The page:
XRP court ruling marks milestone, but new crypto law could take years
The recent court ruling that Ripple’s XRP (XRP) token is not considered a security when sold on digital asset exchanges has sparked a wave of positive sentiment across the cryptocurrency ecosystem.
Stuart Alderoty, chief legal officer at Ripple, told Cointelegraph that he believes the most important part of this ruling is that the court unequivocally said XRP is not, in and of itself, a security. Given this, Alderoty noted that the XRP ruling is now a matter of law and not up for trial.
“Additionally, other findings that are not subject to trial include the following: sales on exchanges are not securities, sales by executives are not securities, and other XRP distributions to developers, charities and employees are not securities. The court’s ruling can now also be used by others in the SEC’s crosshairs,” he said.
Ruling doesn’t ensure clear regulations
While the XRP court ruling marks a significant milestone for the entire crypto industry, Alderoty noted that he hopes Congress will use the ruling to create a clear regulatory framework moving forward. “There will be further court proceedings per the court’s order, and we’re evaluating next steps,” he said.
The United States Securities and Exchange Commission (SEC) can appeal the XRP ruling. Lewis Cohen, co-founder of DLx Law — a law firm focusing on crypto assets and blockchain technology — told Cointelegraph that the SEC could “reverse” this ruling by appealing it once it becomes final. “They can also bring similar actions in other federal districts seeking alternative outcomes,” he said.
A blog post by the law firm Holland & Knight elaborates on this notion. The firm states that the “court’s grant of summary judgment on certain aspects of the case signal some measure of finality with regard to the SEC’s jurisdictional reach (or lack thereof), an appeal would be deemed interlocutory at this stage, as the court did not dispose of the case in its entirety.”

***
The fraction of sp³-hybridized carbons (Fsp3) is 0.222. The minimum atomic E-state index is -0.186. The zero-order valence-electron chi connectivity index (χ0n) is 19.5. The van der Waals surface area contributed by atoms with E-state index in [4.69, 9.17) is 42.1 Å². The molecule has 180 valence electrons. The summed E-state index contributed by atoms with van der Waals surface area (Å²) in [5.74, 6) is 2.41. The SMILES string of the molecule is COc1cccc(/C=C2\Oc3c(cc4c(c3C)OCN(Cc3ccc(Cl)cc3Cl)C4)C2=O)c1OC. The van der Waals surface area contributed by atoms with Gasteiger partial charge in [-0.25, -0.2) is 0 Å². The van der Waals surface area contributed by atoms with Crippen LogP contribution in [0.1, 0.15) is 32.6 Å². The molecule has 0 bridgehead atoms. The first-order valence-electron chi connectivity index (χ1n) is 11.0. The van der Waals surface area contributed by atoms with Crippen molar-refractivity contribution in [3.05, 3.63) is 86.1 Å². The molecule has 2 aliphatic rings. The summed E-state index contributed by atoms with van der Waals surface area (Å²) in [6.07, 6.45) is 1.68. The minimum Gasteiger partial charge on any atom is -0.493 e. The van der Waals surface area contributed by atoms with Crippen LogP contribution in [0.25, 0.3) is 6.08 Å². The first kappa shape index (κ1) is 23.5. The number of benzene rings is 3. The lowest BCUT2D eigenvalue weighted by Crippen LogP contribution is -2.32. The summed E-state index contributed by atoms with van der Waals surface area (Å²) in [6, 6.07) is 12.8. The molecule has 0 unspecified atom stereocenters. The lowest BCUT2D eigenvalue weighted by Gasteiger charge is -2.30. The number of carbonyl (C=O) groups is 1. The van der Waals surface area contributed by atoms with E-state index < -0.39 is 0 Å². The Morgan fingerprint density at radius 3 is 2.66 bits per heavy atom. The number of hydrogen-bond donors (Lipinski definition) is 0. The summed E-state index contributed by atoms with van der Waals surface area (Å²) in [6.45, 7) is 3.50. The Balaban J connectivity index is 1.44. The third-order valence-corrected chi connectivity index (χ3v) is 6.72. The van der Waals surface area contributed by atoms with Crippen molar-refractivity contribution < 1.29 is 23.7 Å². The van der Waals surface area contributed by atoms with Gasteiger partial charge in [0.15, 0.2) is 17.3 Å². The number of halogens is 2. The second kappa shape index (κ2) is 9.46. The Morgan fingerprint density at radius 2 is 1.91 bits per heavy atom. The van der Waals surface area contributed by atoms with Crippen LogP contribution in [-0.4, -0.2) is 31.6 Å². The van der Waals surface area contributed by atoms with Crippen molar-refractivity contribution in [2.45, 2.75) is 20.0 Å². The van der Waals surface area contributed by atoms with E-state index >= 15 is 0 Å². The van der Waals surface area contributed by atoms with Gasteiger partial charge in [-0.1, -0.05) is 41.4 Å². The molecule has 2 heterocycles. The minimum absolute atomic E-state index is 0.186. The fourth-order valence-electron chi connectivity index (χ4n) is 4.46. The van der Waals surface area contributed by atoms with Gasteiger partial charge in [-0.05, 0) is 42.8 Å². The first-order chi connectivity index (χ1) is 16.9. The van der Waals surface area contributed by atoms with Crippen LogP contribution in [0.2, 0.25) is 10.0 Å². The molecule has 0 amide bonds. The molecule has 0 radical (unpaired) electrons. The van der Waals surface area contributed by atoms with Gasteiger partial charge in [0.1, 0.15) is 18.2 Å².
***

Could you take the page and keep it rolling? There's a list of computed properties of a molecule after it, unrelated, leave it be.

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Yet the post further notes that while “interlocutory appeals are permissible, they are rarely granted in practice.” So, it could take months or even years if the SEC decides to appeal the court ruling.
In addition, whether other digital assets sold on exchanges should be considered securities remains questionable. The Holland & Knight blog post states, “Judge Torres expressly declined to expand her opinion to secondary market sales of XRP or other tokens,” which could create further conflicts going forward.
Margaret Rosenfeld, chief legal officer at Cube Exchange — a digital asset exchange set to launch in Australia — told Cointelegraph that she believes companies may begin selling tokens on crypto exchanges in “programmatic sales” following the XRP ruling. This manner of sale would be based upon the argument that blind bid/ask sales are not securities transactions.
“Ripple sold approximately $757.6 million of XRP on digital assets exchanges ‘programmatically,’ which is through the use of trading algorithms. The sales were blind bid/ask transactions, which means the buyer and seller don’t know each other. The court found that because programmatic buyers could not have known whether their purchase payments went to Ripple, they didn’t invest their money in Ripple at all,” she said.
Rosenfeld cautioned that relying on a decision from one district court judge that can be appealed by the SEC does not mean that such programmatic sales are a clear path. In addition, “the court also didn’t address airdrops or secondary sales, so these will also remain risky.”
XRP ruling is a step in the right direction
All things considered, there are still several concerns that will likely delay a clear regulatory framework for digital assets to take shape in the United States. Rosenfeld is aware of this, noting that Cube Exchange has no plans to launch in the U.S. anytime soon.
“We can’t rely on one district court judge ruling to offer our products and services in the United States.”
However, she added the ruling had given hope to some digital asset firms that they could offer products and services in the U.S. sooner than expected.
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“This case helps our industry in urging Congress that a digital asset framework is needed, as it demonstrates a clear conflict between our executive and judicial branches of government on how digital assets should be treated,” she said.
Alderoty also remains optimistic, saying he believes this decision will eventually encourage U.S. financial institutions to start discussing how crypto and blockchain technology can solve customer pain points. He said:
“Ripple’s business continues to scale outside of the U.S. in markets where there is regulatory clarity for crypto. In the U.S., banks and financial institutions have been on the sidelines, as they are reluctant to do business without a clear regulatory framework.”
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